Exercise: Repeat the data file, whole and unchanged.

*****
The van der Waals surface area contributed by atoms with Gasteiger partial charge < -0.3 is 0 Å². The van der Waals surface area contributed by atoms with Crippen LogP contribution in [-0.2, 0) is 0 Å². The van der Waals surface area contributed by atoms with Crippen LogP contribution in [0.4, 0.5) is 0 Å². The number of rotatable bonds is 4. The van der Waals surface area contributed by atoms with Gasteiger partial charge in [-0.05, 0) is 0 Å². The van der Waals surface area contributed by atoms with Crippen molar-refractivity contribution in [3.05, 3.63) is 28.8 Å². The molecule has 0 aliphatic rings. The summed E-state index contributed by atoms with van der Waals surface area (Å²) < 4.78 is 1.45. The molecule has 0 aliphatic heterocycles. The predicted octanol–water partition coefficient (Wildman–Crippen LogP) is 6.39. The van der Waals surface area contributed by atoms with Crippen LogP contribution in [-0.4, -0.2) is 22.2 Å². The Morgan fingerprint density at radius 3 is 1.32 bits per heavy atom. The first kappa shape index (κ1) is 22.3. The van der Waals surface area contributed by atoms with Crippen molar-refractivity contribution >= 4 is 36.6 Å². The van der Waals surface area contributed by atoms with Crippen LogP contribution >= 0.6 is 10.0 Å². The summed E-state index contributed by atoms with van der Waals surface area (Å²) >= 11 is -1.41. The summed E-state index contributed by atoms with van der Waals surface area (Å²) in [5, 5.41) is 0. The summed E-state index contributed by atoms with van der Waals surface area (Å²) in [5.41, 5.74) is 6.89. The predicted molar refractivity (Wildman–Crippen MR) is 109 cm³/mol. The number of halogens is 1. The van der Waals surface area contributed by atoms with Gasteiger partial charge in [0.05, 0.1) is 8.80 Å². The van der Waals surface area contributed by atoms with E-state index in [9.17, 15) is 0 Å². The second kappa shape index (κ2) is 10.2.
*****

The van der Waals surface area contributed by atoms with Gasteiger partial charge < -0.3 is 0 Å². The van der Waals surface area contributed by atoms with Crippen LogP contribution in [-0.2, 0) is 0 Å². The van der Waals surface area contributed by atoms with Crippen LogP contribution in [0.4, 0.5) is 0 Å². The number of rotatable bonds is 4. The van der Waals surface area contributed by atoms with Gasteiger partial charge in [-0.05, 0) is 0 Å². The van der Waals surface area contributed by atoms with Crippen molar-refractivity contribution in [3.05, 3.63) is 28.8 Å². The molecule has 0 aliphatic rings. The summed E-state index contributed by atoms with van der Waals surface area (Å²) < 4.78 is 1.45. The molecule has 0 aliphatic heterocycles. The predicted octanol–water partition coefficient (Wildman–Crippen LogP) is 6.39. The van der Waals surface area contributed by atoms with Crippen LogP contribution in [-0.4, -0.2) is 22.2 Å². The Morgan fingerprint density at radius 3 is 1.32 bits per heavy atom. The first kappa shape index (κ1) is 22.3. The van der Waals surface area contributed by atoms with Crippen molar-refractivity contribution >= 4 is 36.6 Å². The van der Waals surface area contributed by atoms with Crippen LogP contribution >= 0.6 is 10.0 Å². The summed E-state index contributed by atoms with van der Waals surface area (Å²) >= 11 is -1.41. The summed E-state index contributed by atoms with van der Waals surface area (Å²) in [5, 5.41) is 0. The summed E-state index contributed by atoms with van der Waals surface area (Å²) in [5.41, 5.74) is 6.89. The predicted molar refractivity (Wildman–Crippen MR) is 109 cm³/mol. The number of halogens is 1. The van der Waals surface area contributed by atoms with Gasteiger partial charge in [0.05, 0.1) is 8.80 Å². The van der Waals surface area contributed by atoms with E-state index in [9.17, 15) is 0 Å². The second kappa shape index (κ2) is 10.2.